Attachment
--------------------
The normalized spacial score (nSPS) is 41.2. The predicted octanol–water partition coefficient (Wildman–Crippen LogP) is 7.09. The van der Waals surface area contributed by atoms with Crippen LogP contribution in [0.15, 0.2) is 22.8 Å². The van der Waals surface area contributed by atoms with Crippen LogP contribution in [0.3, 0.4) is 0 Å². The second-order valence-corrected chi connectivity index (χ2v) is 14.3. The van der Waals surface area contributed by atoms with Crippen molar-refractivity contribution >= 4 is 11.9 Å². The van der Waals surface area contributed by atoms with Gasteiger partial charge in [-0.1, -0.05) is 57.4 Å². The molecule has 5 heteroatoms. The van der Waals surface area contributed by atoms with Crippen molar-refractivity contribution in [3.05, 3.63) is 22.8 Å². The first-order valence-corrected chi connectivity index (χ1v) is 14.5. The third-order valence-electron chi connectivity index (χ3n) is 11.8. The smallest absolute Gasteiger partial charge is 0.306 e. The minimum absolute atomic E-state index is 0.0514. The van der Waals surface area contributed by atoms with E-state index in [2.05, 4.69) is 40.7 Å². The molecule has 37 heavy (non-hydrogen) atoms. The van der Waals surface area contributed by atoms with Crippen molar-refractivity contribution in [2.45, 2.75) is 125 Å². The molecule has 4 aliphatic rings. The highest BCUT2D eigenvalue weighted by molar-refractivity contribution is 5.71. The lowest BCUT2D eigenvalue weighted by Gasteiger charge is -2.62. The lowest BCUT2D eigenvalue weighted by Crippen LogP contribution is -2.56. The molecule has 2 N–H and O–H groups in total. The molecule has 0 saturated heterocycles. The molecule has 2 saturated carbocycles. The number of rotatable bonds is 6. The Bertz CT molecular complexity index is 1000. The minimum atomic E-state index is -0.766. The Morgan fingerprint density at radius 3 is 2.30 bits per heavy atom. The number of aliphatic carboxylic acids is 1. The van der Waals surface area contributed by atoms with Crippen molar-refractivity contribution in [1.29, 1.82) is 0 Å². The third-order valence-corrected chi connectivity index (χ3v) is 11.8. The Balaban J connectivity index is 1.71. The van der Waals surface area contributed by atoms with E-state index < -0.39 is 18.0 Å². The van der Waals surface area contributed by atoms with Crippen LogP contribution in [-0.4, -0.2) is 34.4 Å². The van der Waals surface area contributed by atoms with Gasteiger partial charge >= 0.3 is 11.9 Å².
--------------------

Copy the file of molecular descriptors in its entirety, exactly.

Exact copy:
The normalized spacial score (nSPS) is 41.2. The predicted octanol–water partition coefficient (Wildman–Crippen LogP) is 7.09. The van der Waals surface area contributed by atoms with Crippen LogP contribution in [0.15, 0.2) is 22.8 Å². The van der Waals surface area contributed by atoms with Crippen LogP contribution in [0.3, 0.4) is 0 Å². The second-order valence-corrected chi connectivity index (χ2v) is 14.3. The van der Waals surface area contributed by atoms with Crippen molar-refractivity contribution >= 4 is 11.9 Å². The van der Waals surface area contributed by atoms with Gasteiger partial charge in [-0.1, -0.05) is 57.4 Å². The molecule has 5 heteroatoms. The van der Waals surface area contributed by atoms with Crippen molar-refractivity contribution in [3.05, 3.63) is 22.8 Å². The first-order valence-corrected chi connectivity index (χ1v) is 14.5. The third-order valence-electron chi connectivity index (χ3n) is 11.8. The smallest absolute Gasteiger partial charge is 0.306 e. The minimum absolute atomic E-state index is 0.0514. The van der Waals surface area contributed by atoms with E-state index in [2.05, 4.69) is 40.7 Å². The molecule has 37 heavy (non-hydrogen) atoms. The van der Waals surface area contributed by atoms with Crippen molar-refractivity contribution in [2.45, 2.75) is 125 Å². The molecule has 4 aliphatic rings. The highest BCUT2D eigenvalue weighted by molar-refractivity contribution is 5.71. The lowest BCUT2D eigenvalue weighted by Gasteiger charge is -2.62. The lowest BCUT2D eigenvalue weighted by Crippen LogP contribution is -2.56. The molecule has 2 N–H and O–H groups in total. The molecule has 0 saturated heterocycles. The molecule has 2 saturated carbocycles. The number of rotatable bonds is 6. The Bertz CT molecular complexity index is 1000. The minimum atomic E-state index is -0.766. The Morgan fingerprint density at radius 3 is 2.30 bits per heavy atom. The number of aliphatic carboxylic acids is 1. The van der Waals surface area contributed by atoms with Crippen molar-refractivity contribution in [1.29, 1.82) is 0 Å². The third-order valence-corrected chi connectivity index (χ3v) is 11.8. The Balaban J connectivity index is 1.71. The van der Waals surface area contributed by atoms with E-state index < -0.39 is 18.0 Å². The van der Waals surface area contributed by atoms with Crippen LogP contribution in [-0.4, -0.2) is 34.4 Å². The van der Waals surface area contributed by atoms with Gasteiger partial charge >= 0.3 is 11.9 Å².